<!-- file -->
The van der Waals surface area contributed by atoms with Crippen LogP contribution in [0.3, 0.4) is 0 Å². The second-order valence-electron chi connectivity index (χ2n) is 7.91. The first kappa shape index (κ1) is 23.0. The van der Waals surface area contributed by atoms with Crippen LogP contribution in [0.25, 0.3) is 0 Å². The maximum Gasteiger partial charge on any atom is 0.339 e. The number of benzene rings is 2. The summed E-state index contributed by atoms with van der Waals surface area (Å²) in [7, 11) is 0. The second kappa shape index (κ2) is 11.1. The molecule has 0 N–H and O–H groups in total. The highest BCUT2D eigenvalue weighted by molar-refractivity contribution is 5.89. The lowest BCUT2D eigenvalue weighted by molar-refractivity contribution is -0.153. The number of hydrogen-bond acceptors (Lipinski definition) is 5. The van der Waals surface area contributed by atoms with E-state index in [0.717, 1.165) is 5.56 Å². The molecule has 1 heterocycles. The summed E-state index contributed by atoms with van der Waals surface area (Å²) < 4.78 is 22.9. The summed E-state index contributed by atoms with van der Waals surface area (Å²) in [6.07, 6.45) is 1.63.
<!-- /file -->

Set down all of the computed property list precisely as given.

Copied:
The van der Waals surface area contributed by atoms with Crippen LogP contribution in [0.3, 0.4) is 0 Å². The second-order valence-electron chi connectivity index (χ2n) is 7.91. The first kappa shape index (κ1) is 23.0. The van der Waals surface area contributed by atoms with Crippen LogP contribution in [0.25, 0.3) is 0 Å². The maximum Gasteiger partial charge on any atom is 0.339 e. The number of benzene rings is 2. The summed E-state index contributed by atoms with van der Waals surface area (Å²) in [7, 11) is 0. The second kappa shape index (κ2) is 11.1. The molecule has 0 N–H and O–H groups in total. The highest BCUT2D eigenvalue weighted by molar-refractivity contribution is 5.89. The lowest BCUT2D eigenvalue weighted by molar-refractivity contribution is -0.153. The number of hydrogen-bond acceptors (Lipinski definition) is 5. The van der Waals surface area contributed by atoms with E-state index in [0.717, 1.165) is 5.56 Å². The molecule has 1 heterocycles. The summed E-state index contributed by atoms with van der Waals surface area (Å²) < 4.78 is 22.9. The summed E-state index contributed by atoms with van der Waals surface area (Å²) in [6.07, 6.45) is 1.63.